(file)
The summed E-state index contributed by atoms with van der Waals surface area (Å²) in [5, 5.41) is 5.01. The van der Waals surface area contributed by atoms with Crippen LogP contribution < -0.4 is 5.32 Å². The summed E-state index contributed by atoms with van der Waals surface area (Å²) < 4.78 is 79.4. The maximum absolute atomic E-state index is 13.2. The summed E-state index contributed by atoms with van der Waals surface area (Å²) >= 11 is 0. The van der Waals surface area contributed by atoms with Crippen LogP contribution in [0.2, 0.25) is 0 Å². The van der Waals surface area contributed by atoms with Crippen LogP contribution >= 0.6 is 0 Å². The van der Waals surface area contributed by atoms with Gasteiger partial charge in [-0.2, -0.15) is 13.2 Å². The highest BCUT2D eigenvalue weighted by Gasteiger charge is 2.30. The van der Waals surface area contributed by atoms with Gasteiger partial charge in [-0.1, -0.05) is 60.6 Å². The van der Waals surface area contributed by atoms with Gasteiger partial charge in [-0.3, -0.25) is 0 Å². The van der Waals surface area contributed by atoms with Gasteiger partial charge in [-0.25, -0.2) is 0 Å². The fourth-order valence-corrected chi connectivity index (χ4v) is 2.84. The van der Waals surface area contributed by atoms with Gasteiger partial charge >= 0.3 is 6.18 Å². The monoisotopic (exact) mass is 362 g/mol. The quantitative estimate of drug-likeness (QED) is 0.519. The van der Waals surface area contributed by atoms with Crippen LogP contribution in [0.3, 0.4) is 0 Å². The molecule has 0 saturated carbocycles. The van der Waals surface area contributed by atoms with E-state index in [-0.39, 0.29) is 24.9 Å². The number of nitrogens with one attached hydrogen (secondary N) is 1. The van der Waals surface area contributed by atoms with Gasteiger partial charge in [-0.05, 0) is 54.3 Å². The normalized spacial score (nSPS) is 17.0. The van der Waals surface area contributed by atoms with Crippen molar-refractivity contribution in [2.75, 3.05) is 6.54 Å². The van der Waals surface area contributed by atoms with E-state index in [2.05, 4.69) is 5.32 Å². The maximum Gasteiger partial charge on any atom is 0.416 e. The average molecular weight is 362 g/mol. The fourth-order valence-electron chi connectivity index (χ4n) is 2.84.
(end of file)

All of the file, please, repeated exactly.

The summed E-state index contributed by atoms with van der Waals surface area (Å²) in [5, 5.41) is 5.01. The van der Waals surface area contributed by atoms with Crippen LogP contribution < -0.4 is 5.32 Å². The summed E-state index contributed by atoms with van der Waals surface area (Å²) < 4.78 is 79.4. The maximum absolute atomic E-state index is 13.2. The summed E-state index contributed by atoms with van der Waals surface area (Å²) >= 11 is 0. The van der Waals surface area contributed by atoms with Crippen LogP contribution in [0.2, 0.25) is 0 Å². The van der Waals surface area contributed by atoms with Crippen LogP contribution >= 0.6 is 0 Å². The van der Waals surface area contributed by atoms with Gasteiger partial charge in [-0.2, -0.15) is 13.2 Å². The highest BCUT2D eigenvalue weighted by Gasteiger charge is 2.30. The van der Waals surface area contributed by atoms with Gasteiger partial charge in [-0.1, -0.05) is 60.6 Å². The van der Waals surface area contributed by atoms with Gasteiger partial charge in [-0.3, -0.25) is 0 Å². The van der Waals surface area contributed by atoms with Gasteiger partial charge in [-0.25, -0.2) is 0 Å². The fourth-order valence-corrected chi connectivity index (χ4v) is 2.84. The van der Waals surface area contributed by atoms with Gasteiger partial charge >= 0.3 is 6.18 Å². The monoisotopic (exact) mass is 362 g/mol. The quantitative estimate of drug-likeness (QED) is 0.519. The van der Waals surface area contributed by atoms with Crippen LogP contribution in [0.3, 0.4) is 0 Å². The molecule has 0 saturated carbocycles. The van der Waals surface area contributed by atoms with E-state index in [-0.39, 0.29) is 24.9 Å². The number of nitrogens with one attached hydrogen (secondary N) is 1. The van der Waals surface area contributed by atoms with Gasteiger partial charge in [-0.05, 0) is 54.3 Å². The normalized spacial score (nSPS) is 17.0. The van der Waals surface area contributed by atoms with Crippen molar-refractivity contribution in [2.75, 3.05) is 6.54 Å². The van der Waals surface area contributed by atoms with E-state index in [2.05, 4.69) is 5.32 Å². The maximum Gasteiger partial charge on any atom is 0.416 e. The average molecular weight is 362 g/mol. The fourth-order valence-electron chi connectivity index (χ4n) is 2.84.